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Perhaps the most important task of hunting knives is processing game in the field and on the meat pole. For that a hunter needs a knife that slices and holds an edge. However, it also has to hold up to daily tasks like splitting kindling and cutting rope. We’ve selected several of the best hunting knives that we’ve tested with those qualities. Here are our top picks.
- Best Light Fixed Blade: Benchmade 15700 Flyway
- Best Replaceable Blade: Outdoor Edge Razorlite
- Best Handmade: Montana Knife Company Blackfoot 2.0
- Best Folder: Buck 110 Slim
- Best No-Frills: Giantmouse GMF2
- Best Compact: CRKT BIWA
- Best Duck’s Head Knife: Outdoor Edge Duck Duo
- Best Butchering Knife: Benchmade Meatcrafter
- Best Affordable Do-It-All Hunting Knife: Outdoor Life Camping Fixed Blade Knife
- Best Survival Knife: Helle Utvaer
Best Hunting Knives: Reviews & Recommendations
Best Light Fixed Blade: Benchmade 15700 Flyway
- Steel: CPM-154 at 58-61 HRC
- Blade Length: 2.7 inches
- Blade Thickness: 3/32 inches
- Weight: 2.1 ounces
- G10 Handles
- 14-degree bevel
- Kydex sheath
- Price: $180
- Good ergonomics
- Good edge retention
- Not ideal for hard-use tasks
On a mountain side in British Columbia I regretted my decision to bring an ultralight replaceable blade knife to quarter an elk. The blades popped out, needed to be changed often, got gummed up, and were flat out annoying to use. One of my hobbies is knife making, and when I got home I started working on a light fixed blade design. Then I stumbled across the Flyway and it was pretty close to my design.
So I got one in hand and put it to work on a whitetail. I used it to field dress and butcher the entire deer without touching up the blade. Two days later, I used it to butcher pheasants and quail.
According to Knife Steel Nerds, CPM 154 is tougher than S30V and known for its good edge retention. That toughness makes it a great steel choice for a thin knife and after my weekend of butchering, the knife could still push cut thin paper.
The blade has a slight drop and plenty of belly for skinning. While field dressing, the fine point and slight drop were perfect for making the initial cut up the deer’s body. It’s also great for making skinning cuts where the knife edge is facing out as you slide the knife under the skin. The length makes it easy to control and when you’re reaching into a chest cavity, it’s easy to know where your knife is. For such a small blade it has a lot of belly, which is great for skinning and deboning.
I rarely hold a skinning knife like a hammer or as I would a survival knife when making a feather stick. I use a pinch grip with my index finger on the knife’s spine. The Flyway’s sculpted G10 grip and spine jimping work well for that method. Especially the jimping that’s ¾ of the way down the blade. It serves not only to prevent slipping, but as an index point so you know where your finger is in relation to the point, even in the dark.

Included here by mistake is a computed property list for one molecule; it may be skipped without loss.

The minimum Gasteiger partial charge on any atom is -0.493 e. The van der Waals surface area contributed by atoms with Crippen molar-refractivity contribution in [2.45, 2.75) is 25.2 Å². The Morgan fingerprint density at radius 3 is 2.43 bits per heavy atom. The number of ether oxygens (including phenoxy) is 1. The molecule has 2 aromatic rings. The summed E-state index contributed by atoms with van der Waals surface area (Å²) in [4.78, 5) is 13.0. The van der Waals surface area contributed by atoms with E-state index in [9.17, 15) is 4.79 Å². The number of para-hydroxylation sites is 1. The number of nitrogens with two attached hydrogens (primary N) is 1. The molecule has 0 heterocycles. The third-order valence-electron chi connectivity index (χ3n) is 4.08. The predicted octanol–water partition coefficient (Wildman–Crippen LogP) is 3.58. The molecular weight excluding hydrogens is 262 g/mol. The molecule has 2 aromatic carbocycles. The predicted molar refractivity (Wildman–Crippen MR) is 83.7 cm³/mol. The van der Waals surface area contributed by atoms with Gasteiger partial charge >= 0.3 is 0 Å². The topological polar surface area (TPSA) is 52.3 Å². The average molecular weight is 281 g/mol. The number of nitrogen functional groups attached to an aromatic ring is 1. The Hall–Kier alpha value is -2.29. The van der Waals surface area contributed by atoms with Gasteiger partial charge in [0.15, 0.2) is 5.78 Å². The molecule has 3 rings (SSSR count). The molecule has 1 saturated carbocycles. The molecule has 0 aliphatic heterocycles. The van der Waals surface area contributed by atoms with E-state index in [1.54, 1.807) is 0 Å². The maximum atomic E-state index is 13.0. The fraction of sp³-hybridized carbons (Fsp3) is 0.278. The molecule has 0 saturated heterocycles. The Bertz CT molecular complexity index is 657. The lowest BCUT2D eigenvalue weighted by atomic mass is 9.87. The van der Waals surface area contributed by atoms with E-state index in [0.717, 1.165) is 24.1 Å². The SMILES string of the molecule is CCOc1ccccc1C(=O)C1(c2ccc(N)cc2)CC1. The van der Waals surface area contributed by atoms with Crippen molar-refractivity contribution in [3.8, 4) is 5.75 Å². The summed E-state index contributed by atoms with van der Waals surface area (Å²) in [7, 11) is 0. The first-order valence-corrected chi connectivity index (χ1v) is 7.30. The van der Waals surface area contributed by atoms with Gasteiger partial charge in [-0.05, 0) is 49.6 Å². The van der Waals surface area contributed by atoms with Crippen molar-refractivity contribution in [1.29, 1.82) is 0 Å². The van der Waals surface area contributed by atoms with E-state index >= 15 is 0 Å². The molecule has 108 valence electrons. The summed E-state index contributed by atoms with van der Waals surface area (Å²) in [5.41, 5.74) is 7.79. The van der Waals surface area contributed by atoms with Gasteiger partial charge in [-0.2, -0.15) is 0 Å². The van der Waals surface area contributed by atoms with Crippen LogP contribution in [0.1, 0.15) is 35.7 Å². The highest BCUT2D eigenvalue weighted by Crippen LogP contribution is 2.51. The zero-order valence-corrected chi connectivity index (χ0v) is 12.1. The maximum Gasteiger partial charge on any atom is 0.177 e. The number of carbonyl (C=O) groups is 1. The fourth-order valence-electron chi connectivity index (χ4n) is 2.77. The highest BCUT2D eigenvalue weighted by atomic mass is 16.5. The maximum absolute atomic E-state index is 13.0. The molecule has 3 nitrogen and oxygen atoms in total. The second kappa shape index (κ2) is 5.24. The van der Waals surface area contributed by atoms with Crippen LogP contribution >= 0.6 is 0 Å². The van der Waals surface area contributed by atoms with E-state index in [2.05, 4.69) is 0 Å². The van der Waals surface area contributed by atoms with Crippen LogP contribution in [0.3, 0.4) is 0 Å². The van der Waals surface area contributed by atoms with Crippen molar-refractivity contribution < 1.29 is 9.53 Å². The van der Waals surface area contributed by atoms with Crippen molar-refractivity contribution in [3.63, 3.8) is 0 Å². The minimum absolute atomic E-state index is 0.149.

One nit pick on the ergos is the pinkie hook, which pushes the hand forward, a little too close to the edge.
Best Replaceable Blade Knife: Outdoor Edge Razorlite
- Blade Length: 3.5 inches
- Blade Steel: Japanese 420J2 Stainless
- Nylon pouch
- Weight: 6.4 ounces
- Easy to replace blades
- Good blade shape
- Heavier than some replaceable blade knives
This year I found myself on the side of a mountain with five others trying to break down two elk on the side of the mountain as quickly as possible due to grizzly bears just a ridge over. Everyone had different replaceable blade knives, but about halfway through the first elk it was obvious, which of the knives was the best—the Razorlite. Its blades were the easiest to replace and the mounting system was trouble free. Other knives got gummed up and the blades came off, but the RazorLite chugged through deboning the two elk.
While the RazorLite isn’t the lightest replaceable blade knife—5.9 ounces heavier than a Tyto. It’s the most trouble-free design I’ve used. I don’t have blades pop off or break and can make it through an animal on one blade. When it’s time to swap a blade you just press the button, slide the blade out, and slide a new blade in. The rubberized group stays grippy when your hands are covered in blood. The 3.5-inch blade is a good length for balancing maneuverability and cutting efficiency. If weight isn’t a major concern and you want a replaceable blade knife, I’d recommend the Razorlite.
Best Handmade: Montana Knife Company Blackfoot 2.0
Montana Knife Company
- Weight: 3.6 ounces
- G10 Handle
- 52100 Steel
- Blade Length: 3.5 inches
- Overall Length: 7.75 inches
- Free sharpening
- Made in Montana
- Price: $300
- Handmade quality
- Versatile blade shape
- Great ergonomics